The Hackesche Höfe are a central point of contact for the Berlin scene and for tourists - a mixture of offices, hip trades and apartments. Here and in the immediate vicinity you will find numerous bars, cafes, restaurants and clubs as well as a small cinema.
Since there are hardly any parking spaces around the courtyards, the best way to get here is by public transport.
February 16, 2020
The S Hackescher Markt offers some nice locations to stop off, such as. Such as the Irish pub "Kilkenny", the cocktail bar "am - pm", the ice cream café "Häagen - Dazs" and much more. The Hackesche Höfe are also close by, which have been listed since 1977. There you will find many cafes / bars as well as the Hackesche Höfe cinema, the Sophienclub and the Variety Chameleon.
May 9, 2018
“The Hackesche Höfe in Mitte house a mixture of shops, culture and nightlife in a historic building ensemble.
The Hackesche Höfe belong to an extensive old town district that has no equal in Berlin: the Spandauer Vorstadt, north of Alexanderplatz. The eight interconnected courtyards between Rosenthaler Straße and Sophienstraße were renovated in 1993 for 80 million marks and are now a popular meeting place for trendy people, night owls and tourists with their many shops, galleries and restaurants and clubs.
In front of the Hackesche Höfe
The area of today's Hackesche Höfe, north of Alexanderplatz, was outside the city walls at the end of the 17th century. There were numerous barns for storing straw and hay, as it was forbidden to store them inside the city walls due to the fire risk. The term Scheunenviertel comes from this time and has been used for the area around the Hackesche Höfe.
The Hackesche Markt is created
Around 1700, many people settled in the area in front of the city walls; the Spandau suburb with its own church was built. In 1731, at the behest of the Prussian king Friedrich Wilhelm I, the city wall was expanded. Now the Spandau suburb belonged to Berlin. The Hackesche Markt was created according to plans by city commander Hans Christoph Graf von Hacke, who was to develop open spaces in this area. Today's Hackesche Markt was created.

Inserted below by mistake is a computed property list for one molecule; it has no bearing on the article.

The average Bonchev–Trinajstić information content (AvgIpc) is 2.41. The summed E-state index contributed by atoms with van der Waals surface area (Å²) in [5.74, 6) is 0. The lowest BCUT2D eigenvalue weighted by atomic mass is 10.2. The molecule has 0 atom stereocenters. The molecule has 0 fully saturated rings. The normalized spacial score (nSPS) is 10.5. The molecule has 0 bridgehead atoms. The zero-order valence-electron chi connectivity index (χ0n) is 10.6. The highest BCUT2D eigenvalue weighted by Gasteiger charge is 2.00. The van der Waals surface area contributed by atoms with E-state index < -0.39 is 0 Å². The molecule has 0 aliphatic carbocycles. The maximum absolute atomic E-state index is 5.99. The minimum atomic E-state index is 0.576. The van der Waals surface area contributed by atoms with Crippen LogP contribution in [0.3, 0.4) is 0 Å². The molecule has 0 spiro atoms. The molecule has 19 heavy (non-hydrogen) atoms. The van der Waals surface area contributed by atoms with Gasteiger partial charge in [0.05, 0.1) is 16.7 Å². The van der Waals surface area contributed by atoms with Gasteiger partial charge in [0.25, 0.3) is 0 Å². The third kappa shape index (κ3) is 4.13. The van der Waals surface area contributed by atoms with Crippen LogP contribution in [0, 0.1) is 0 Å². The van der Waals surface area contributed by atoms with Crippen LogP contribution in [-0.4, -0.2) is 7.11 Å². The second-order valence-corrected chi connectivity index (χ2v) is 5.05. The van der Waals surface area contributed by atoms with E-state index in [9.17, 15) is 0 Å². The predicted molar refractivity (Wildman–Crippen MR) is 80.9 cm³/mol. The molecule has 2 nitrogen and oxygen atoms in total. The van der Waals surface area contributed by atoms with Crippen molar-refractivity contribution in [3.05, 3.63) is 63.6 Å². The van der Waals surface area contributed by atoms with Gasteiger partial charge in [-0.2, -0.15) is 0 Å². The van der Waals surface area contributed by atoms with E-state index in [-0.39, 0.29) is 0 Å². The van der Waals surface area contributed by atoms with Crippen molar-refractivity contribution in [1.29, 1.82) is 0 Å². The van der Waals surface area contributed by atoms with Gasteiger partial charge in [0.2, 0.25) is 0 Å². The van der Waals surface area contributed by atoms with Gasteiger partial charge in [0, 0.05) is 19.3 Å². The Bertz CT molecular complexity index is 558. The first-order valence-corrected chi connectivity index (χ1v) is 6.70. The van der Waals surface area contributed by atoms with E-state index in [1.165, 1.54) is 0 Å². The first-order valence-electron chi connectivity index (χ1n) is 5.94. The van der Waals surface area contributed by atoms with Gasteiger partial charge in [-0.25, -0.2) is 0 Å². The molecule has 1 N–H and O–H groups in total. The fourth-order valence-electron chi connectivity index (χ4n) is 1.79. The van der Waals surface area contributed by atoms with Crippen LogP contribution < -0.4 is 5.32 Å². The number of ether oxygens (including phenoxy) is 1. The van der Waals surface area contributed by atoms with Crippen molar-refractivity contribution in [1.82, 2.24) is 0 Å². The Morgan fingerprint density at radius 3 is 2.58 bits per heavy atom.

Jewish life around the Hackescher Markt
In the following years the area experienced an influx of Jewish and French immigrants. The first synagogue was built and the Jewish cemetery on Grosse Hamburger Strasse was built. The synagogue still standing on Oranienburger Strasse was built in 1866. "
Source & further information at: berlin.de/sehenswuerdigkeits/3560128-3558930-hackesche-hoefe.html
February 20, 2018
"Opening of the Hackesche Höfe 1906
Directly opposite the Hackescher Markt in 1906 the Hackesche Höfe were opened after several years of construction. The complex of eight courtyards was designed and built by the architect Kurt Berndt as the largest residential and commercial property in Germany. The idea behind the architecture of the Hackesche Höfe was the close interlocking of the functions of the courtyards: the buildings of the first courtyard were used only culturally, the following commercial and in the other courts were intended only rental apartments. August Endell designed the first courtyard with an attractive Art Nouveau façade.
Hackesche Höfe in World War II
During the Second World War, the Hackesche Höfe were partially destroyed. After a renovation, the entire complex was listed as a historical monument in 1977. During the German division, the Hackesche Höfe became a people's property and not maintained. Thus, the facades gradually fell into decay. After the turn of the Hackesche Höfe 1993 were restored for 80 million marks.
Today's use of Hackesche Höfe
Since then, the Hackesche Höfe belong again to the sights of Berlin. The inhabited courtyards are closed every evening, while the front courtyards remain open with their diverse users. In addition to many offices, the farms are home to numerous small shops, restaurants, a cinema and a vaudeville. "Source & more info: berlin.de/sehenswuerdigkeiten/3560128-3558930-hackesche-hoefe.html
February 20, 2018
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